New classic film club reels in community fans
Out with the old and in with the new — that’s an old adage that many of us know to be… uh, well, just plain wrong. So many things are better with age; think of a fine cheese, a vintage bottle of wine, how about grandparents…? You get the idea.
A new club in Middlebury wants to add classic films to that list of oldies but goodies.
“One day I was thinking of ‘All my Sons’ — a play by Arthur Miller that he wrote before ‘Death of a Salesman,’” said Steve Gross, founder of the Middlebury Community Classic Film Club. “I would have loved to see that on film, but it was made in the ’40s before I was born. I got to thinking, we’re going to lose these great cultural treasures if we don’t do something about it.”
And that’s how the new film club was born.
This Friday, Feb. 23, the new club screens its first film, “Mr. Smith Goes to Washington.” It kicks off a series of four films that will be shown monthly, from 3-5:30 p.m., in the Community Room of the Ilsley Library. They are free and open to all.
The theme of this winter/spring series is “Politics, Politics, Politics!”
“While it is almost always a time to reflect on the state of our world’s politics, we seem to be at a heightened time for such thoughts,” Gross wrote in a press release about the film club. “This series includes classics about politics in the U.S., Sweden and Indonesia.”
“Mr. Smith Goes to Washington” features James Stewart and Jean Arthur. “This is one of Frank Capra’s greatest films, and its theme of youthful idealism battling entrenched corruption at the highest levels of our government is as relevant today as it was when the film was released in 1939,” Gross said.
The series continues on March 23 with “Queen Christina” (1933), followed by “The Year of Living Dangerously” (1982) and a final film in May to be determined.
Chris Kirby, who’s been director of adult services and technology at the Ilsley since 2006, is enthusiastic about the film series coming to the library. “I think this is the first time we’ve attempted to partner with others to screen films on a regular basis,” Kirby said. “We’re very excited about this. Film screenings such as these support our mission to serve as a space for community discussion and cultural enrichment.”
As partners with the local library, the Middlebury Community Classic Film Club can draw on the library’s collection of 10,000 films in 40 different languages. Most of these films are contemporary, Kirby said, but they do have films from the 1930s on. About 95 percent of the films are on DVD and the remainder are Blu-ray. The collection is growing too; each year the Middlebury New Filmmakers Festival donates films to the Ilsley’s collection.
“I couldn’t have done it without Chris Kirby and the library,” said Gross, who has lived in Middlebury since 1987. “I had the idea, but that’s nothing without the permissions and facilities to show the films… I am so thankful to live in such a supportive community.”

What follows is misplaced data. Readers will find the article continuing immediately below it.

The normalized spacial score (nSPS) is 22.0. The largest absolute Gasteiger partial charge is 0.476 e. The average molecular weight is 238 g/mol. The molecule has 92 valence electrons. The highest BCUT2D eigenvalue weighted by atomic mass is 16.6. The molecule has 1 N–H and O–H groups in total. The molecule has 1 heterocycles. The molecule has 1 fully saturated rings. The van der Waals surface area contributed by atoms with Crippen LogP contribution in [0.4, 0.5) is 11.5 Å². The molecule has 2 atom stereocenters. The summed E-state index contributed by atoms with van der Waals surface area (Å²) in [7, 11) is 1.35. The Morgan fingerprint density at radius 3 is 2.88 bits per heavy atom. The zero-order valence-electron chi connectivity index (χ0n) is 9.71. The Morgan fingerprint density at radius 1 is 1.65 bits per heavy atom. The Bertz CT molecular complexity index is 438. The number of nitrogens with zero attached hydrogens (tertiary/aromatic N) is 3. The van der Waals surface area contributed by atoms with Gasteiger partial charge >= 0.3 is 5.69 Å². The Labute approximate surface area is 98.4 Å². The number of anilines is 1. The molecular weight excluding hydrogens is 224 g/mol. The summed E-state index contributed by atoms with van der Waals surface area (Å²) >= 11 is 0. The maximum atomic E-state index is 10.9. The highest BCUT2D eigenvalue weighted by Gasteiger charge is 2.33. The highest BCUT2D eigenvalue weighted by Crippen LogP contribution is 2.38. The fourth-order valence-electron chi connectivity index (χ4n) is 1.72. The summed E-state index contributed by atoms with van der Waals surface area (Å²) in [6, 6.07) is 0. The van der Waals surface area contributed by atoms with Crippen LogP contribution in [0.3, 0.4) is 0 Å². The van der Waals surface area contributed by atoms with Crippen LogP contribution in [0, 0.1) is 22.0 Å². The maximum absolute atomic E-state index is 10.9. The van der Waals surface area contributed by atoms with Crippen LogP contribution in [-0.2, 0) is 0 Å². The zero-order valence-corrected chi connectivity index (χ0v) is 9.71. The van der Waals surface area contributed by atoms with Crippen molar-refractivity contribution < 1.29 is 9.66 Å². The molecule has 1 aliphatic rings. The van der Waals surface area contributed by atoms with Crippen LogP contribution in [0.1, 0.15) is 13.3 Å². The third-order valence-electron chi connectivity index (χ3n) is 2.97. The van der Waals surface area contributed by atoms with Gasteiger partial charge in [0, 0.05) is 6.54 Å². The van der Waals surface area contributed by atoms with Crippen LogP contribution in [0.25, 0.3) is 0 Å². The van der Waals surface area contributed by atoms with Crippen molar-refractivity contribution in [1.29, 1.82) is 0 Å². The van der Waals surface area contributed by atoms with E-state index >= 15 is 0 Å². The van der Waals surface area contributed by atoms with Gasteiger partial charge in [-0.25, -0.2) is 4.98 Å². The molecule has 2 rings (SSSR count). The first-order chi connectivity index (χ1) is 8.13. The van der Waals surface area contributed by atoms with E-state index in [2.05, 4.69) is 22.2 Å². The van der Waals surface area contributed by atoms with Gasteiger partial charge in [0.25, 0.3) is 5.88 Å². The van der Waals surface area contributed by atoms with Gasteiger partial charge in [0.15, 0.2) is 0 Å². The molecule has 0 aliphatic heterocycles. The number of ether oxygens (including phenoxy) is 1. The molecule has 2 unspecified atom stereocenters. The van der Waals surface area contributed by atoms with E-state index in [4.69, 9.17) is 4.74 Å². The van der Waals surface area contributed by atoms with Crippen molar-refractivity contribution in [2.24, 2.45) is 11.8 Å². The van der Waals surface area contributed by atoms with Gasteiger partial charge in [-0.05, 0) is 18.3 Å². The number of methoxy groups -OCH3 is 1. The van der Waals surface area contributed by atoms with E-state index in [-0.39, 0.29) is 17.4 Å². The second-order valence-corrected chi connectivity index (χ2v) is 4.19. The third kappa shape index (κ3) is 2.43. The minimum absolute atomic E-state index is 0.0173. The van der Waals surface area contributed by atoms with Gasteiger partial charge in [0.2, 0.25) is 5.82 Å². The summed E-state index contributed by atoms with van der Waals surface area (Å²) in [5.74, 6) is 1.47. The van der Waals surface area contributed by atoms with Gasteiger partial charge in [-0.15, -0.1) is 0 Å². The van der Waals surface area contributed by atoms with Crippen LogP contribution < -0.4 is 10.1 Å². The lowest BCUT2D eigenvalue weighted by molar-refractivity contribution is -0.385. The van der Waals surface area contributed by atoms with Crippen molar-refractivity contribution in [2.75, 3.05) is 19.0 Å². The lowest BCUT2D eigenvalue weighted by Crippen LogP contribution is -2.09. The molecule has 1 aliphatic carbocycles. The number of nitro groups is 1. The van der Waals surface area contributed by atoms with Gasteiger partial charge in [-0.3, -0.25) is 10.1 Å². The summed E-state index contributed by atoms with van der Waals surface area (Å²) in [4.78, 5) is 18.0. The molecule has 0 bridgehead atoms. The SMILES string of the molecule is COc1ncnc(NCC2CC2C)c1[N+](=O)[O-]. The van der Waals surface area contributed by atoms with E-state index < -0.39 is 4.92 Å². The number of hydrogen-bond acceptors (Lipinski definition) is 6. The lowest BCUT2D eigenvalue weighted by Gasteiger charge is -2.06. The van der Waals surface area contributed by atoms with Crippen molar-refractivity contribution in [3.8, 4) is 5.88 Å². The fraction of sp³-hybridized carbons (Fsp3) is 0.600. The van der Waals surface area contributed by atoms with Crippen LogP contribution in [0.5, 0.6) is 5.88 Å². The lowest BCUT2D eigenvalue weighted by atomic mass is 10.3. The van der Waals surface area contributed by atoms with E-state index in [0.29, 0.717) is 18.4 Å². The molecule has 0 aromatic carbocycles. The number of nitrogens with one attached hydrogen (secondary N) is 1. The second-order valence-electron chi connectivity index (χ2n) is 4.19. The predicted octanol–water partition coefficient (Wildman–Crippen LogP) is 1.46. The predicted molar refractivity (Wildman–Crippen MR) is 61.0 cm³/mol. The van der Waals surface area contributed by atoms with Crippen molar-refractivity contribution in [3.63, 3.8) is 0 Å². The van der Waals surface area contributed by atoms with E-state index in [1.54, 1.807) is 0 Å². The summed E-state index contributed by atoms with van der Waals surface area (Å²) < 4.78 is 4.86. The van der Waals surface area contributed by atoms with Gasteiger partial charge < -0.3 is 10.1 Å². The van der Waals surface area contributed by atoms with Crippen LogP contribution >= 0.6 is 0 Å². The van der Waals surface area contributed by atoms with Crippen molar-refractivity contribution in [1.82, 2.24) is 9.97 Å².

With the official launch of the new club just around the corner, Gross has a lot of aspirations.
“Hopefully our audience will be intergenerational,” voiced Gross, a longtime educator with background as a high school social studies teacher, the Curriculum and Staff Development Director for the Rutland Northeast Supervisory Union, Chief of Curriculum and Instruction for the State of Vermont, Associate Professor of Education at Trinity College of Vermont, and Professor of Educational Administration at Temple University in Philadelphia. Oh, and just to keep things interesting, he holds his master’s in modern Chinese history, a doctorate in Educational Leadership and studied Mandarin in Hong Kong.
The worry is that classic films might easily become forgotten relics of the past. By taking action and forming this club, Gross hopes that “younger generations will at least know about these classic films as part of our culture.”
Another goal of Gross and the film club is to generate discussion. He hopes to have an open conversation after each screening; and starting in March a pre-screening talk.
“These movies could be vehicles for real discussion,” said Gross, who is now in his first year of retirement. “Sure, I have more time on my hands, but it’s more time to keep on acting on things that I value. I’m still an educator; that’s a lifelong commitment.”
But don’t worry, Gross won’t be assigning homework and there will be no mid-terms.
“My role is to help facilitate a structure that will allow viewers to get more out of the films,” he said. “It’s a new thing and we’re hoping to get as many people involved as we can.”
If you’re one who only watches new releases it’s time to branch out. These classic films just might surprise you.
“The surprise will be how many connections we will make from a different era to today, and how that might help us understand our current situation differently,” Gross explained. “But the biggest surprise of all is that this discovery will be a lot of fun.”
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